With its wife-beating antihero and early dramatic climax, it’s no mean feat to make ‘Carousel’ a satisfying experience. Opera North’s revival of Rodgers and Hammerstein’s most operatic musical is richly orchestrated and vibrant – even if it doesn’t capture all of its darker edges. An impressive set featuring a lightbulb-lit … Continue Reading Carousel

The Revenger’s Tragedy

The engineered cliffhanger that ends the first half of this fast-paced, blackly funny production isn’t followed by a ‘duff duff’, but it could be. This is Jacobean tragedy via ‘EastEnders’ – and it works. Thomas Middleton’s lurid, camp tale of a man’s elaborate revenge on the duke who murdered his … Continue Reading The Revenger’s Tragedy

The Great Gatsby Musical

F Scott Fitzgerald’s iconic novel about 1920s America continues its 2012 onslaught on the British stage with this musical adaptation. Don’t panic about people singing about hit-and-runs though; it’s handled more subtly than that. But perhaps inevitably, some of the book’s desolate beauty and power is missing. Linnie Reedman has … Continue Reading The Great Gatsby Musical

Julius Caesar

‘Julius Caesar’ is a harder sell as an outdoor family show than ‘A Midsummer Night’s Dream’, which Principal Theatre Company is staging in Coram’s Fields on alternate days. In response, director Paul Gladwin has put everything in modern dress and upped the comedy quotient. We get football-style chants at Caesar’s … Continue Reading Julius Caesar

The Fear of Breathing

The Finborough is keeping time with real life in this harrowing verbatim piece, knitted together from secret interviews conducted in Syria by journalists Paul Wood and Ruth Sherlock and director Zoe Lafferty. A clamour of voices – including a hotel owner, a radio DJ, a student activist and members of … Continue Reading The Fear of Breathing

Ten Billion

think we’re fucked.” That’s Professor Stephen Emmott’s stark conclusion at the end of Ten Billion, which reveals in fascinating and horrifying ways the true nature of the damage we have inflicted on our climate in the past 300 years. Ten billion is the estimated world population by the end of the century … Continue Reading Ten Billion

The Trojan War and Peace

The Scoop’s sunken amphitheatre is a natural fit for Phil Willmott’s ambitious adaptation of Aeschylus’s ‘Oresteia’ trilogy, the latest in Steam Industry Theatre’s annual series of free outdoor shows. The sequence kicks off with the child-friendly ‘The Trojan Horse’, which makes a song and dance of the siege of Troy … Continue Reading The Trojan War and Peace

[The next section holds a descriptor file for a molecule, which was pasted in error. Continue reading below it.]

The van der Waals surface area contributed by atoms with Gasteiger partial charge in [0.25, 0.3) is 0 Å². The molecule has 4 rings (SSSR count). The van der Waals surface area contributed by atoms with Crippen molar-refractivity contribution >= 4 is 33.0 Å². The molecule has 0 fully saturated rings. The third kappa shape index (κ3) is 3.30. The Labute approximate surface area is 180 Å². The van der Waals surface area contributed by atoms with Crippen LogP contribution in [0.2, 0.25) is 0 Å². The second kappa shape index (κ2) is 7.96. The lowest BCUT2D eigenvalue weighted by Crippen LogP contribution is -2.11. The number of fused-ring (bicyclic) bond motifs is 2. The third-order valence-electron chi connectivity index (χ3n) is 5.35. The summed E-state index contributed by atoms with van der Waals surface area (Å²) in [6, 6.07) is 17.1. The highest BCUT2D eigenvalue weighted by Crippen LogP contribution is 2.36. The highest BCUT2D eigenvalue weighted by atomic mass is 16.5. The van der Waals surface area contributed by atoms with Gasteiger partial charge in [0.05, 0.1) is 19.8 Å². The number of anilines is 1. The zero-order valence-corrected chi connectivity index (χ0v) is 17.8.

Blue Remembered Hills

This adaptation of the 1979 Dennis Potter TV play (which starred Helen Mirren) gives us a childhood haunted by the Second World War and the spectre of adulthood. Storm clouds loom over the blue remembered hills of A.E. Housman’s Shropshire Lad as the actions of a group of seven-year-olds lead … Continue Reading Blue Remembered Hills

Blue Remembered Hills

Interior (Natasha Tripney): A thicket of skeletal trees made from scaffolding poles painted a jarring shade of blue forms the backdrop to Anna Ledwich’s stage adaptation of Dennis Potter’s television play. The cast, playing seven year olds, clamber and scramble across these metal branches; they swing by their arms and drop … Continue Reading Blue Remembered Hills

The Dark Side of Love

Red balloons litter the floor like bloodied, deflated hearts; knives are thrust into stomachs again and again; a couple dance with need and disgust; and we watch like voyeurs. The party is over in this splintered vision of love, staged in the bowels of the Roundhouse as part of the … Continue Reading The Dark Side of Love


Mike Batistick’s play about identity crisis among ‘the working poor’ has some sharp lines and could be interesting in the right hands. But this lacklustre production does it no favours. Hard-up Big Mac addict Wendell (Craig Kelly) is struggling to provide for his pregnant wife, Lina, while trying to rid … Continue Reading Chicken